Obama Compares Trump Supporters to Racists of the Past
The lecturer-in-chief can't help but disparage Americans unhappy with his failed tenure
It’s couched in fancy language, and he doesn’t mention Donald Trump by name, but President Obama’s message in a new piece written in The Economist is clear: Trump supporters are a bunch of racists descended from intolerant movements of the past.
In a column titled, arrogantly enough, “The Way Ahead,” Obama asserts the current moment “reflects any number of eras in which Americans were told they could restore past glory if they just got some group or idea that was threatening America under control.” He adds, “We overcame those fears and we will again.”
The president wants to see himself as the Lincolnesque warrior making a stand against neo-racists who would secretly like nothing better than to reinstall Jim Crow.
What a stunning remark, dripping with contempt for the Americans whom he supposedly represents and who, in many cases, are suffering because of his policies.
Let’s start with the beginning of his phrase, in which he says, “Americans were told.” It’s the paternalism of a liberal speaking, and a particularly condescending one. Poor, stupid, gun and Bible-clinging Americans, who believe what they are told to think.
And look what they are receptive to, a message that they’d achieve “glory” if they could enact their racist fantasies by getting “some group or idea that was threatening America under control.”
Obama’s implication is obvious. Trump supporters are responding to the same call once issued by the leaders of the lynch mob, which got people “under control.”
Obama says that everywhere he goes, people — no intellectually advanced souls such as himself in America and overseas — constantly ask him why America "has suddenly developed a strain of anti-immigrant, anti-innovation protectionism." Why, they want to know, "have some on the far left and even more on the far right embraced a crude populism that promises a return to a past that is not possible to restore — and that, for most Americans, never existed at all?"
That is, Trump's legions dream of the good old days, when swarthy immigrants and African-Americans stayed in their places and white working folk clocked out of the factory and returned home to wives named Betty who served them and their 2.1 children roast chicken and potatoes before everyone gathered around the TV to watch Milton Berle.
Actually, what Americans are hoping for is an economy that grows by more than Obama's 1.5 percent and some decent-paying jobs, instead of the globalization and welfare state expansion that is driving people out of the workforce, stunting wage growth, creating hopelessness, and helping feed an epidemic of heroin use.
But for Obama, the Trump movement is not about the pocketbook or concerns that, with unlimited immigration, a great culture may be changing too rapidly. For him, it's about hatred of the unfamiliar.
"Much of this discontent is driven by fears that are not fundamentally economic," Obama pontificates, proceeding to delineate specific racist movements of which Trump supporters are simply the latest incarnation.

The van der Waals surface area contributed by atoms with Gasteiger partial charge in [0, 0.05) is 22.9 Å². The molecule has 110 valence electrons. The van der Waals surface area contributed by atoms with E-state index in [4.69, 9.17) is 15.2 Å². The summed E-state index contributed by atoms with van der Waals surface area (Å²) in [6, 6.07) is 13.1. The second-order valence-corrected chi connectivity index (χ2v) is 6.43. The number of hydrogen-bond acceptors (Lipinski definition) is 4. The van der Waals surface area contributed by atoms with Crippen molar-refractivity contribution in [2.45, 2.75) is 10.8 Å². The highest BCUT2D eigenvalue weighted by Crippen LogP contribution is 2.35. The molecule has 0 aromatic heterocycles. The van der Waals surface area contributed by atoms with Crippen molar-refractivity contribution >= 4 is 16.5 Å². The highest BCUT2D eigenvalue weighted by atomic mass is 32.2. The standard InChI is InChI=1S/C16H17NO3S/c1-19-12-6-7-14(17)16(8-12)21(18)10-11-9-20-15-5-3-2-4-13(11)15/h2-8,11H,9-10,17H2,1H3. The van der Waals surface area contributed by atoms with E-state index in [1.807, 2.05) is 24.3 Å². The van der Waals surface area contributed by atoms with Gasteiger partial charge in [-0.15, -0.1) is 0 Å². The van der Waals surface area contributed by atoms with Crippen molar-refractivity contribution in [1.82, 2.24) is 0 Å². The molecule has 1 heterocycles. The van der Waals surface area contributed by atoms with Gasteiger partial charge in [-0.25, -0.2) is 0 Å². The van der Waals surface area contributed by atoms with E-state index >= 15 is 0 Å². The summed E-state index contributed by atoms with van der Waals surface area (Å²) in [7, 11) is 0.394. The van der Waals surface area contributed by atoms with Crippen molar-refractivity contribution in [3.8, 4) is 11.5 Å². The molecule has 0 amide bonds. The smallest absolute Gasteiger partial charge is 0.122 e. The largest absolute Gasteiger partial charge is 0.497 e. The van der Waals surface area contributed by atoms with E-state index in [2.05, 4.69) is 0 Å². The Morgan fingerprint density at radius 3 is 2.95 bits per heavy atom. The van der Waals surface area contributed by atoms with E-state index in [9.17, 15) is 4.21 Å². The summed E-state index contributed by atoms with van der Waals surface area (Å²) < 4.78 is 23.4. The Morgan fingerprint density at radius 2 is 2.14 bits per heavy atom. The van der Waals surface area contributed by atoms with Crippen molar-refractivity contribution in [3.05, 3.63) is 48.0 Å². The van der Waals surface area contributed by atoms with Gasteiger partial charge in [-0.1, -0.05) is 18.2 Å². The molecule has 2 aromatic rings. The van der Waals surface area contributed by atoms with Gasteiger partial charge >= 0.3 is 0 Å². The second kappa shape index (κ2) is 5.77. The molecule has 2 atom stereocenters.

"The anti-immigrant, anti-Mexican, anti-Muslim, and anti-refugee sentiment expressed by some Americans today echoes nativist lurches of the past — the Alien and Sedition Acts of 1798, the Know-Nothings of the mid-1800s, the anti-Asian sentiment in the late 19th and early 20th centuries," Obama writes.
Comparing Trump's movement to the Know Nothing Party, a sometimes violently anti-Catholic and anti-immigrant movement that flourished briefly in the 1850s, is contemptible. Invoking late-19th century discrimination against the "yellow peril" of the immigrant Chinese is equally egregious. Obama is saying that Trump's millions of backers are a bunch of rank bigots.
The president wants to see himself as the Lincolnesque warrior making a stand against neo-racists who would secretly like nothing better than to reinstall Jim Crow and boot everyone with a tanned or darker complexion out of the country.
But the movement behind Trump has legitimate, rational concerns that an immigration spigot that never closes introduces a foreign culture into America too quickly for assimilation to occur, threatening to adulterate — rather than slowly enhance — an American way of doing things that has succeeding brilliantly and made the entire world a better place.
Turning off the spigot is exactly what America did in the early 20th century, after millions immigrated from Central and Eastern Europe. For decades, immigration came to a halt as the country successfully absorbed alien cultures and fashioned them into a new, but not wholly changed, America.
The person who actually has a "crude" understanding of social forces is Obama. Blinded by his instinct to vilify his enemies and consumed by the egotistical self-absorption that makes him need to understand himself as a Great Man fighting the forces of evil, Obama misunderstands the sentiment that has arisen in rebellion against his policies.
Trump's voters are not "anti-immigrant" or "anti-Mexican." They are against unlimited immigration, a substantial amount of it illegal.
They are not anti-refugee or anti-Muslim, but are concerned that we are allowing into this country too many people whose world outlook is hostile toward the United States and who may bring terrorists with them.
Americans who support Trump are not driven by hate. They are driven by love, the love of a nation and a culture they see slipping away under a president who doesn't understand the country's history and, worse, holds large swaths of it in contempt.
Keith Koffler is the editor of the website White House Dossier and the newsletter Cut to the News.